▲
                           │uw      │dw              │do
                         ┌─┴─┐    ┌─▼─┐            ┌─▼─┐
                         │   │    │   │            │   │
                         │ Wu│    │ Wi│            │ Wd│
                         │   │    │   │            │   │
    ┌────┐       ┌─────┐ └─▲─┘    └───┘   ┌─────┐  └─┬─┘    ┌───┐
 r  │    │       │     │   │      di▼     │     │   d│  y   │   │ e
 ──►│ Wr ├──►+──►│  K  ├───┴────────+────►│  P  ├────▼───┬─►│ We├──►
    │    │   ▲   │     │   u              │     │ Py     │  │   │
    └────┘   │-  └─────┘                  └─────┘        │  └───┘
             │                                           │
             │                                           │  ┌───┐
             │                                           ▼  │   │
             └───────────────────────────────────────────+◄─┤ Wn│◄─
                                                          n │   │ ni
                                                            └───┘

In this example we will show how to manually construct the following transfer function, the $H_\infty$ norm of which is commonly a performance metric for $H_\infty$ synthesis.

\[\begin{bmatrix} W_e S_o W_d \\ W_u K S_o W_d \end{bmatrix}\]

(Note, the function hinfpartition exists to make special instances of this kind of partitioning smoother, this example shows how general transfer matrices can be constructed for more complicated $H_\infty$ designs)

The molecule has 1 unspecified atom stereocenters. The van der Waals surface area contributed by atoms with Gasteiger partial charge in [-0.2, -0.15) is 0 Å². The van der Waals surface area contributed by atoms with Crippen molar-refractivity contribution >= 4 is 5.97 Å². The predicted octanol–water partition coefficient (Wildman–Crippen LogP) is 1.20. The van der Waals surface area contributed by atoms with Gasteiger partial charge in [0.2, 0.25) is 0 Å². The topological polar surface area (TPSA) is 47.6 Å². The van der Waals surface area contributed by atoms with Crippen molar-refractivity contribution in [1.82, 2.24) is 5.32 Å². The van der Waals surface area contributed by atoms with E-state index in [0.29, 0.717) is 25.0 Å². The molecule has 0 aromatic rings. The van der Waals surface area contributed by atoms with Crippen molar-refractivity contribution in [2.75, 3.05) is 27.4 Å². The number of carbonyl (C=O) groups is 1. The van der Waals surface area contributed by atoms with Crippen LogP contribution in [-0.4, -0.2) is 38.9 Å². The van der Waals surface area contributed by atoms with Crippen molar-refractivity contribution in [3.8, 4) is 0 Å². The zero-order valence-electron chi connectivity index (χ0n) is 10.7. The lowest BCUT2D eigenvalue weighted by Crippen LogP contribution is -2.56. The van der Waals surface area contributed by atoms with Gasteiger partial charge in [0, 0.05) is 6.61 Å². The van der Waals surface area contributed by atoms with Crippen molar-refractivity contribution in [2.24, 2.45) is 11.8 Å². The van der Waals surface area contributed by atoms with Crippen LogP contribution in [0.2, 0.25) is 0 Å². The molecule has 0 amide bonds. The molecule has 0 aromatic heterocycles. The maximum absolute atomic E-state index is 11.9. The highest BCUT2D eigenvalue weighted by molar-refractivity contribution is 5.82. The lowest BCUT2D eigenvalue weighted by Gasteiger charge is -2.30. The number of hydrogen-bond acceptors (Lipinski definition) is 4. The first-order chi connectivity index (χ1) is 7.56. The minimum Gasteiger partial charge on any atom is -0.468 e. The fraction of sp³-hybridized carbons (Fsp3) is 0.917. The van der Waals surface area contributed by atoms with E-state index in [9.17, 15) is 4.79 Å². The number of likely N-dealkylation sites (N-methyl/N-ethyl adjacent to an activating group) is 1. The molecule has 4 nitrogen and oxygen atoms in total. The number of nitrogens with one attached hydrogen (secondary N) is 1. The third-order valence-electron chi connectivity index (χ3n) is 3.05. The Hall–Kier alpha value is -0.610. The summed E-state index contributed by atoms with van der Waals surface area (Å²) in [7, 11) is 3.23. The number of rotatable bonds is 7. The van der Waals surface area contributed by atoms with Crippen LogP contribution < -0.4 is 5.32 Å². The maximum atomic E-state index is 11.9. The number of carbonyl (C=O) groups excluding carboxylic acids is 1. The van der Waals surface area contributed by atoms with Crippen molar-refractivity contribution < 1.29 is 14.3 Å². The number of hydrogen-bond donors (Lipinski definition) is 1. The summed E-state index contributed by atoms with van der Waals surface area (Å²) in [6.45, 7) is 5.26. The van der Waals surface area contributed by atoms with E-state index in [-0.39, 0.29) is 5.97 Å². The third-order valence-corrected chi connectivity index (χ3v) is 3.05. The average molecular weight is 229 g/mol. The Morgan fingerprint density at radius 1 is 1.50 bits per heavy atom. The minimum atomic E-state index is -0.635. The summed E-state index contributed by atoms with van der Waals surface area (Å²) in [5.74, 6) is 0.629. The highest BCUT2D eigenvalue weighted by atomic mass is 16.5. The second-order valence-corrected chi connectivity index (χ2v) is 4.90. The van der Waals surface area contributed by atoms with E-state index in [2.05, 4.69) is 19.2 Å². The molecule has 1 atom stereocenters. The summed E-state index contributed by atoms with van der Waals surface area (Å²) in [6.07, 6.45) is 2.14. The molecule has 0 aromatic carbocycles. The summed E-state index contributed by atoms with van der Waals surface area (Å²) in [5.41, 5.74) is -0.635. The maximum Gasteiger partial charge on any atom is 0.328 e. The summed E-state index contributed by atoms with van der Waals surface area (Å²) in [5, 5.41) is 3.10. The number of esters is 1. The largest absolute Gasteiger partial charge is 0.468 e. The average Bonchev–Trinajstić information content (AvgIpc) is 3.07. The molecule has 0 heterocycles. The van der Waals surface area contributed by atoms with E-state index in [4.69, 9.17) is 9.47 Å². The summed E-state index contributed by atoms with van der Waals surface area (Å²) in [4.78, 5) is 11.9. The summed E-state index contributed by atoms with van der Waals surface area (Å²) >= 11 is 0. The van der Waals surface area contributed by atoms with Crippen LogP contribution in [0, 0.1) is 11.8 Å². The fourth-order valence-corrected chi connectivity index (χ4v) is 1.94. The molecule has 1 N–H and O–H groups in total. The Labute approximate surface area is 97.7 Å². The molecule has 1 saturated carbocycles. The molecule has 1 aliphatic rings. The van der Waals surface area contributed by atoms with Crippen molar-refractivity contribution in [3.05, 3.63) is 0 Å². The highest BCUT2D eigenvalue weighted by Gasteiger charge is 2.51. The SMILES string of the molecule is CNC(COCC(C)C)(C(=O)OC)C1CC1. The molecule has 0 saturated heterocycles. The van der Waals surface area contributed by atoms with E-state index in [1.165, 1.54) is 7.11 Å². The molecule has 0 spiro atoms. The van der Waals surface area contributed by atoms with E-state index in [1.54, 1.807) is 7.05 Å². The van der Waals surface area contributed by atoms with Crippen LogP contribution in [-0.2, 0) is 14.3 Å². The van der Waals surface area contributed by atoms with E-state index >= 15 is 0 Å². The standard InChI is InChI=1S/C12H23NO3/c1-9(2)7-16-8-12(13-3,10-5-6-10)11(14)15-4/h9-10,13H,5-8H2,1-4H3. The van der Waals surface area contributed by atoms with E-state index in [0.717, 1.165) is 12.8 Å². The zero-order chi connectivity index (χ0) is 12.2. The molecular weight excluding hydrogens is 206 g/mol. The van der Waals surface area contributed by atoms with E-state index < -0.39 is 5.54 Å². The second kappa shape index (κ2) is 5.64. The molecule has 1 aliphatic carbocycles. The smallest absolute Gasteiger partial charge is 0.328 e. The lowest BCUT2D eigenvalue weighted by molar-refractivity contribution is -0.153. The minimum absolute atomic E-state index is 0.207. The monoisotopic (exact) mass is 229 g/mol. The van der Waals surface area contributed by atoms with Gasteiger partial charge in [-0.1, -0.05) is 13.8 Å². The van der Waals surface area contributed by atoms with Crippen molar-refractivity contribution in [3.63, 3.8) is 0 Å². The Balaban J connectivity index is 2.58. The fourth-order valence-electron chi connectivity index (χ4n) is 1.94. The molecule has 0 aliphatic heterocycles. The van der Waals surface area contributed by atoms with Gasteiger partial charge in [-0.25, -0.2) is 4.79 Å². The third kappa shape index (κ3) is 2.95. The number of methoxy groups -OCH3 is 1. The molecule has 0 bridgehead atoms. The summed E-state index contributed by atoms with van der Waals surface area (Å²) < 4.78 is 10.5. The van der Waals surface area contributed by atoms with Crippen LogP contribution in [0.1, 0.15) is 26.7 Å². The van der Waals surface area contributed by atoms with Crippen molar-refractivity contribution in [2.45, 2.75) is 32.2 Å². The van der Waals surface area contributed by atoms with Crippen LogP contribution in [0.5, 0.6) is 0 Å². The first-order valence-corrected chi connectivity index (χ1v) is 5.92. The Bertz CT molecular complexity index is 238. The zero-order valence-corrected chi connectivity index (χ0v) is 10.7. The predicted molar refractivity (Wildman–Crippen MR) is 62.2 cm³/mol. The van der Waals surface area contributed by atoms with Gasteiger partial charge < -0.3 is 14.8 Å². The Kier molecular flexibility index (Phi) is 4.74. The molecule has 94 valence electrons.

We note that the first transfer function is the transfer function from $d_o \rightarrow e$ and the second transfer function is from $d_o \rightarrow u_w$. It's thus enough for this example to define the blocks $P,W_e,W_d,W_u$. To form the feedback interconnection, we also need to define a summation node after $P$. Note, $K$ is the output of the synthesis procedure, we're thus going to break the loop at $K$ and place the inputs and outputs to $K$ ($u, y$) in the system_mapping, while the external inputs and outputs ($w, z$) go in the performance_mapping.

Using the connect function, we can then form the closed-loop transfer function automatically, without forming the intermediate output sensitivity function $S_o$.

The code below constructs all transfer functions using the same names as in the block diagram above. Before we start, it really helps to have a block diagram in front of you to not get lost. We redraw the diagram focusing on the relevant signals and blocks only

               ▲
               │uw              │do
             ┌─┴─┐            ┌─▼─┐
             │   │            │   │
             │ Wu│            │ Wd│
             │   │            │   │
     ┌─────┐ └─▲─┘   ┌─────┐  └─┬─┘    ┌───┐
     │     │   │     │     │   d│  y   │   │ e
┌───►│  K  ├───┴─────┤  P  ├────▼───┬─►│ We├──►
│    │     │   u     │     │        │  │   │
│    └─────┘         └─────┘        │  └───┘
│                                   │
│                                   │
│                                   │
└───────────────────────────────────┘